I have written about Pi-Hole.net several times already, and yes, it is obvious that I love using it on my home network. Pi-Hole protects all my home devices from advertisements and adtech trackers. The Pi-Hole open source software maintainers just released version 5.0, with powerful new features, which made me re-think how I use the Pi-hole.
Since migrating the Pi-Hole to the more powerful Raspberry Pi 4b (RPi) with 4GB of RAM, I have plenty of spare compute power to allow Pi-Hole to handle more functions.
My default DHCP server is the broadband router – which gives IP addresses to all devices connecting to the network. This function sometimes provides me with inaccurate mapping of device names to IP on the Pi-Hole report. To solve these inaccuracies, I have moved the DHCP server to the Pi-Hole now, and the RPi did not even break a sweat.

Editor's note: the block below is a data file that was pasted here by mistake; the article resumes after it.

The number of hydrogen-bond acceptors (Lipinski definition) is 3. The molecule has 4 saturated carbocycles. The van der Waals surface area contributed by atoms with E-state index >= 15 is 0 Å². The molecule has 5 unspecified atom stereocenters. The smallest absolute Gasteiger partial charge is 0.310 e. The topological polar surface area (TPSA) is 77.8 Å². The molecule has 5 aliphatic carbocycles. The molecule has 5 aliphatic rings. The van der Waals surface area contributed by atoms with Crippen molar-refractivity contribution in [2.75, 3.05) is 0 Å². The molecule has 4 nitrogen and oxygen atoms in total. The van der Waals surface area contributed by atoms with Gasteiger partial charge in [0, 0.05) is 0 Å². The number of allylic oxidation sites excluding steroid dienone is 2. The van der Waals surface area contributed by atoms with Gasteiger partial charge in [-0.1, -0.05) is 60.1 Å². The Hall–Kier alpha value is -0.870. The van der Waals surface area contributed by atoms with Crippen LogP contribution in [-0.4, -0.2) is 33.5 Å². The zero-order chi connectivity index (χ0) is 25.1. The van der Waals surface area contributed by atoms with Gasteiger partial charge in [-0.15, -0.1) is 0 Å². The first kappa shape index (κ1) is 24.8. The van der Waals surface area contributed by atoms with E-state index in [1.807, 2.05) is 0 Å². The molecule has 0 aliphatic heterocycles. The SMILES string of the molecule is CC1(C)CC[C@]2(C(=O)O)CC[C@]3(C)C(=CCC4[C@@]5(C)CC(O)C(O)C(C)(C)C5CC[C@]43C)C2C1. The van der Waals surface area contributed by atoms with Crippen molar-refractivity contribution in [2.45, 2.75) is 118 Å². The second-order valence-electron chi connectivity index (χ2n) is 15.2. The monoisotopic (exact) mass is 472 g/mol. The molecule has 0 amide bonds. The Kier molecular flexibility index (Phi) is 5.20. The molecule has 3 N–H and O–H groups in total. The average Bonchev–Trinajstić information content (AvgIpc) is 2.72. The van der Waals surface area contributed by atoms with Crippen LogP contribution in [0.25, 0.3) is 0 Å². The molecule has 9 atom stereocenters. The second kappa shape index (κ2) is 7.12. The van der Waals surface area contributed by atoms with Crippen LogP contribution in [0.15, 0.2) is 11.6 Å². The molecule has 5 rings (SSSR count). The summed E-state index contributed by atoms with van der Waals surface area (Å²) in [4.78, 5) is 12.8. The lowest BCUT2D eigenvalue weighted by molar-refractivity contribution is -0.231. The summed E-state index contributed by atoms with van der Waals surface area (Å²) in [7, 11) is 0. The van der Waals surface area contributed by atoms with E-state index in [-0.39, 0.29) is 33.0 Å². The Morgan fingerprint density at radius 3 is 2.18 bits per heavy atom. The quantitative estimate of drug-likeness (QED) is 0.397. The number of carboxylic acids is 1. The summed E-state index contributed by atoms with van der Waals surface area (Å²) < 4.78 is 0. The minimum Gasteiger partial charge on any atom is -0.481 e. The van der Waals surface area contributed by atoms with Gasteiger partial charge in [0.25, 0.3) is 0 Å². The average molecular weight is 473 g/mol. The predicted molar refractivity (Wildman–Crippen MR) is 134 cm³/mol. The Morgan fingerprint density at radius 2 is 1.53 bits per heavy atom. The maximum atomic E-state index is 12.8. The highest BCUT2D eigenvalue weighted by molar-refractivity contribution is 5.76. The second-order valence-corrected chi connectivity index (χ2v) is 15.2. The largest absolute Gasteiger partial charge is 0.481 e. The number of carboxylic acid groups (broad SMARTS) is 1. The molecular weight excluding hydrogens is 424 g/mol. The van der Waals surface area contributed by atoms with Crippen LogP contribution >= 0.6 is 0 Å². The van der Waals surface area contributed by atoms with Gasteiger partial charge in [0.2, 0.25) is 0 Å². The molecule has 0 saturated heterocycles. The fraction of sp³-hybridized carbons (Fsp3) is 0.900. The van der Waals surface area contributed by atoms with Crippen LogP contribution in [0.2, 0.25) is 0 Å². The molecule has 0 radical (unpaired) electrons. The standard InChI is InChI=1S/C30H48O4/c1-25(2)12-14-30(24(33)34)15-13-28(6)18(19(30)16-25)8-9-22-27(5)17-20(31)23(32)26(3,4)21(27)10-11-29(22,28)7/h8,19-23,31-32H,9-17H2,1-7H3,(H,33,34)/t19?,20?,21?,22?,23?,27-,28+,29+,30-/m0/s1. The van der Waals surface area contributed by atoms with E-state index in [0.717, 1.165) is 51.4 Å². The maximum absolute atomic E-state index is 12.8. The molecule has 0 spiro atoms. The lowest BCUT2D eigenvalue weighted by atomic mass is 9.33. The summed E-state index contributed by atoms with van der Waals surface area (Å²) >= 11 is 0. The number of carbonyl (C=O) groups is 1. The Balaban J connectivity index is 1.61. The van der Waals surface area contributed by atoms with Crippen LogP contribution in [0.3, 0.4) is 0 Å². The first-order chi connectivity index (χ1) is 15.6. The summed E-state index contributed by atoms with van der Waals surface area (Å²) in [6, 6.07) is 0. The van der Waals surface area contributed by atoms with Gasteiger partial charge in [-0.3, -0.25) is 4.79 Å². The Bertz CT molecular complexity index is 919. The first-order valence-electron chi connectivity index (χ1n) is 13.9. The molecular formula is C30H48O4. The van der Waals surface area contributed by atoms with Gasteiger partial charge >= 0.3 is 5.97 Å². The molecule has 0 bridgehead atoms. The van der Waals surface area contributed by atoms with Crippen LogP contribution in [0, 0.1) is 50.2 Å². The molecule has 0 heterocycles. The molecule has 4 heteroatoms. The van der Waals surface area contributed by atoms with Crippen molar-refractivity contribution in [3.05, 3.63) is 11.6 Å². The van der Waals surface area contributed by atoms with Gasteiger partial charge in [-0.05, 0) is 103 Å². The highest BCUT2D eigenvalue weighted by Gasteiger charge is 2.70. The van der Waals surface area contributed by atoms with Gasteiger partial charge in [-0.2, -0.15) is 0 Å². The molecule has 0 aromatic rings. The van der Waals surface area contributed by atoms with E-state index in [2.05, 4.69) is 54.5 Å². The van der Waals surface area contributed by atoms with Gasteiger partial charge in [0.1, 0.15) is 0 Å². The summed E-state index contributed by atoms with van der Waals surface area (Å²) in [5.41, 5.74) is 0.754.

Managing my block list (via the Blacklist management) is easier now – allowing me to easily enable and disable each URL. This is extremely useful when there are mobile applications or web sites that don’t work properly (because some URL was blocked unintentionally).
Finally, my new favorite is a new feature on Pi-Hole 5.0 called Groups. Right now, I have the Default group, where all devices belong to. The Default group contains all the URLs that are blocked. In addition, I created two new ones, Games and Facebook. Games contain URLs of known games that are just a waste of time — games that I block during set periods of time when the kids are expected to be studying. Facebook, for obvious reasons, I block this hate-for-profit company’s URLs for all but a select set of devices (none of which belongs to me or the kids).
I highly recommend that you get yourself a Raspberry Pi 4 with 2GB of RAM, which is more than capable of handling Pi-Hole for your home network. Just to give you an idea, I have 84K domains being blocked, and with 37 clients currently onlne, the Pi-Hole gets 44K domain queries, of which 21.5% or 9K were blocked! Talk about saving that much data, and not to forget, protecting our data. So what are you waiting for?